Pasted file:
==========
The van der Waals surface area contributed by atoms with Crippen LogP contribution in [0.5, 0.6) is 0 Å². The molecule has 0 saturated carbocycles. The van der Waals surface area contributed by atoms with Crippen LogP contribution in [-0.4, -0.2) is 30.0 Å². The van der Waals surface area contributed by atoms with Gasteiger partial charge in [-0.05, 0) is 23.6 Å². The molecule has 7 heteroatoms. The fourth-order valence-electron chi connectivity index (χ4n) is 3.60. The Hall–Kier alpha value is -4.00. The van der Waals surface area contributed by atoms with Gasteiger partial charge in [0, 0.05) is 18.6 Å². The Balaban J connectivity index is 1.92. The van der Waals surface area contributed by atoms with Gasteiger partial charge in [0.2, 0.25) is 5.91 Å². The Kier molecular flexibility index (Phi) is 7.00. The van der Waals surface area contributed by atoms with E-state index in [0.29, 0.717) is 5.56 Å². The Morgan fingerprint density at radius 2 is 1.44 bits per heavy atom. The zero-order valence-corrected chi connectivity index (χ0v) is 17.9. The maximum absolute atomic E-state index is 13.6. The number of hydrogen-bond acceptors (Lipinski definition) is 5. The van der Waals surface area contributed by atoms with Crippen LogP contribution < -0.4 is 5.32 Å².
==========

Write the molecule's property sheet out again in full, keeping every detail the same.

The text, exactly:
The van der Waals surface area contributed by atoms with Crippen LogP contribution in [0.5, 0.6) is 0 Å². The molecule has 0 saturated carbocycles. The van der Waals surface area contributed by atoms with Crippen LogP contribution in [-0.4, -0.2) is 30.0 Å². The van der Waals surface area contributed by atoms with Gasteiger partial charge in [-0.05, 0) is 23.6 Å². The molecule has 7 heteroatoms. The fourth-order valence-electron chi connectivity index (χ4n) is 3.60. The Hall–Kier alpha value is -4.00. The van der Waals surface area contributed by atoms with Gasteiger partial charge in [0, 0.05) is 18.6 Å². The Balaban J connectivity index is 1.92. The van der Waals surface area contributed by atoms with Gasteiger partial charge in [0.2, 0.25) is 5.91 Å². The Kier molecular flexibility index (Phi) is 7.00. The van der Waals surface area contributed by atoms with E-state index in [0.29, 0.717) is 5.56 Å². The Morgan fingerprint density at radius 2 is 1.44 bits per heavy atom. The zero-order valence-corrected chi connectivity index (χ0v) is 17.9. The maximum absolute atomic E-state index is 13.6. The number of hydrogen-bond acceptors (Lipinski definition) is 5. The van der Waals surface area contributed by atoms with Crippen LogP contribution < -0.4 is 5.32 Å².